From pensions and company cars to discounts on PCs and holidays, more charities are offering perks to attract and keep high flyers.
High City salaries and bonuses have traditionally enticed the best and the brightest staff into the corporate sector. But in recent years, the business world has faced increased competition: a generation of socially responsible graduates is looking at a broader picture as they start their hunt for employment - and the voluntary sector is benefiting from this.
The shift is not because of a sudden increase in voluntary sector salaries.
Charities have found another weapon in the staff recruitment and retention battle: the employee benefit.
In the past, voluntary organisations have not dared to offer a range of flashy work-based perks because of the negative perception of spending too much money on staff and not enough on their charitable activities.
However, as charities strive to adopt more professional business practices and more low-cost, high-value benefits become available, employee benefits have become a more acceptable way to ensure that charities recruit and retain the most able employees.
The Chartered Institute of Personnel and Development's Reward Management 2005 survey shows that 30 per cent of charities plan to amend their benefits packages this year - more than any other sector. Of these, 65 per cent are designing their entire reward strategies to help recruit and retain high-performing employees.
Charles Cotton, reward adviser at the CIPD, says there has been a move to a more professional approach to pay and benefits in the voluntary sector over the past couple of years. "Lots of charitable organisations in the past have tended to follow the public sector, especially local government, but recently they have been designing reward policies and procedures that suit their own circumstances a bit more because of recruitment and retention difficulties in certain areas."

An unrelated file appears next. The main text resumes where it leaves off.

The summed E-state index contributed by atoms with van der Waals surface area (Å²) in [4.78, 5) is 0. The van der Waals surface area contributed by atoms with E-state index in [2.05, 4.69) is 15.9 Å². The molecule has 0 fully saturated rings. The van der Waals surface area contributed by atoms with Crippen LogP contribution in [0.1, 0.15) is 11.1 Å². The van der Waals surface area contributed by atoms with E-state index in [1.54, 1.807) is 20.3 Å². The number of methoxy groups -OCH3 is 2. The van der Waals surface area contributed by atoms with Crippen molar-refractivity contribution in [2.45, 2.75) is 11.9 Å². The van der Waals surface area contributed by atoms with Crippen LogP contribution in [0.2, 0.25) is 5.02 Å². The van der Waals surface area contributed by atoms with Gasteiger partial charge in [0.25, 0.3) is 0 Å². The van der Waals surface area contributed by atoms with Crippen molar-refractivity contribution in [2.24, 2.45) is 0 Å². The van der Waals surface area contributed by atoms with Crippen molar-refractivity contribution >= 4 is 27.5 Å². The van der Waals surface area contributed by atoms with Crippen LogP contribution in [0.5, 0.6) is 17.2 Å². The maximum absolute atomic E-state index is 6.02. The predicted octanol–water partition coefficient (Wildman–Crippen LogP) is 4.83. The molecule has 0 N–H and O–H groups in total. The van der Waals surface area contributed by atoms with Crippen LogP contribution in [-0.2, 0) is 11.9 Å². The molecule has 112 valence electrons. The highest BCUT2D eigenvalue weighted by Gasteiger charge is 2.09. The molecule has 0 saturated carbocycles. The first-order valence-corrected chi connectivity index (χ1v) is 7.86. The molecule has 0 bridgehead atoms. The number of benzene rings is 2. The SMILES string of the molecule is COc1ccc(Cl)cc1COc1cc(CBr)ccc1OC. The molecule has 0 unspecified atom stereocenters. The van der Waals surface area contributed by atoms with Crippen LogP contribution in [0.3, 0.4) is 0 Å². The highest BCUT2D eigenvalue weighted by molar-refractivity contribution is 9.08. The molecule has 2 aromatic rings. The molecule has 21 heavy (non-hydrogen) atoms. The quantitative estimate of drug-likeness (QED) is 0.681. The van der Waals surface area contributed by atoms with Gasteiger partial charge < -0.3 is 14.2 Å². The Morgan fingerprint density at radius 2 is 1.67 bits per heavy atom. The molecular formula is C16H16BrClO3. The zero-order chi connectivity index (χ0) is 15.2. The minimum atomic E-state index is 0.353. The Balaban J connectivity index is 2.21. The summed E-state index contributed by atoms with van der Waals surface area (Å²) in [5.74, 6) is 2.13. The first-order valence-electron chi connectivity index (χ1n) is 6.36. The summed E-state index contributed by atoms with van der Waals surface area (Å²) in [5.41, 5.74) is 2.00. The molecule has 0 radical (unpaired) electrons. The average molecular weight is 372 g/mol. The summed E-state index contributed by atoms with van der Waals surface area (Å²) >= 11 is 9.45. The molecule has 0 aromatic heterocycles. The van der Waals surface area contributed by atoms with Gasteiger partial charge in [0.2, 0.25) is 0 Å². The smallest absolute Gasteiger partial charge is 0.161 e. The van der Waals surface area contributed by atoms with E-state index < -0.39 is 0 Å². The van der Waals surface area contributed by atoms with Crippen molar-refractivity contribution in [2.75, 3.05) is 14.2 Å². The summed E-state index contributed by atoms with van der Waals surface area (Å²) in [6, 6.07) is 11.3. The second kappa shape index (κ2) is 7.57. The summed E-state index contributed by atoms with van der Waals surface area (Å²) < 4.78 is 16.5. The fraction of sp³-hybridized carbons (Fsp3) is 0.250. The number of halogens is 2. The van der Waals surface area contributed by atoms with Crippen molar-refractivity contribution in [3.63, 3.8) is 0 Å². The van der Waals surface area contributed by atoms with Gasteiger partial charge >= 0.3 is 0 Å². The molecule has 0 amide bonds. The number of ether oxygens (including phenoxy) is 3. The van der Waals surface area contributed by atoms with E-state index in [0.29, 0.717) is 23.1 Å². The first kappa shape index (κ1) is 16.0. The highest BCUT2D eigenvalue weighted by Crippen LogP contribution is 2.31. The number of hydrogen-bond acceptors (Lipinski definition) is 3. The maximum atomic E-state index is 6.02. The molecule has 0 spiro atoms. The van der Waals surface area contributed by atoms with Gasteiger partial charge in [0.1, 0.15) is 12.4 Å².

The most discussed perk of late, and one that has been focusing the minds of charity chiefs, is the occupational pension. Private and public sector pension woes have been well documented: companies are unable to afford the lavish pensions they previously promised and the public sector is trying to make changes to highly respected final salary schemes. But these woes present an ideal opportunity for the voluntary sector to catch up and offer a benefit that is equal to, if not better than, the majority of existing schemes.
This was one of the main reasons that children's charity Barnardo's kept its final salary pension scheme open to all staff, despite facing increasing costs. Graham Brown, head of people support services at Barnardo's, says that because 70 per cent of the charity's staff come from local authorities, it needed a benefit that allowed it to compete with these organisations.
"We need to be able to go out there and know that we can encourage people to come and join because our benefits structure is at least as good as they are getting at a local authority," he says.
Oxfam is in the process of updating its pension arrangements. After closing its final salary pension to new entrants, the charity introduced a stakeholder pension plan in 2001 to take into account the large number of employees who work for it on a short-term basis. However, the stakeholder plan was taken up by only 6 per cent of its employees, which encouraged Oxfam to look for new options. Francis Richardson, human resources reward manager at Oxfam, says: "We wanted something that shared the risk more between the employer and the employee than a stakeholder pension, where the risk is borne by the employee."
A number of options are being looked at, including a career average scheme, which combines the guaranteed pay-out of final salary schemes and the flexibility of stakeholder plans. As well as helping it retain staff, says Richardson, the pension policy must fit with the culture of the charity.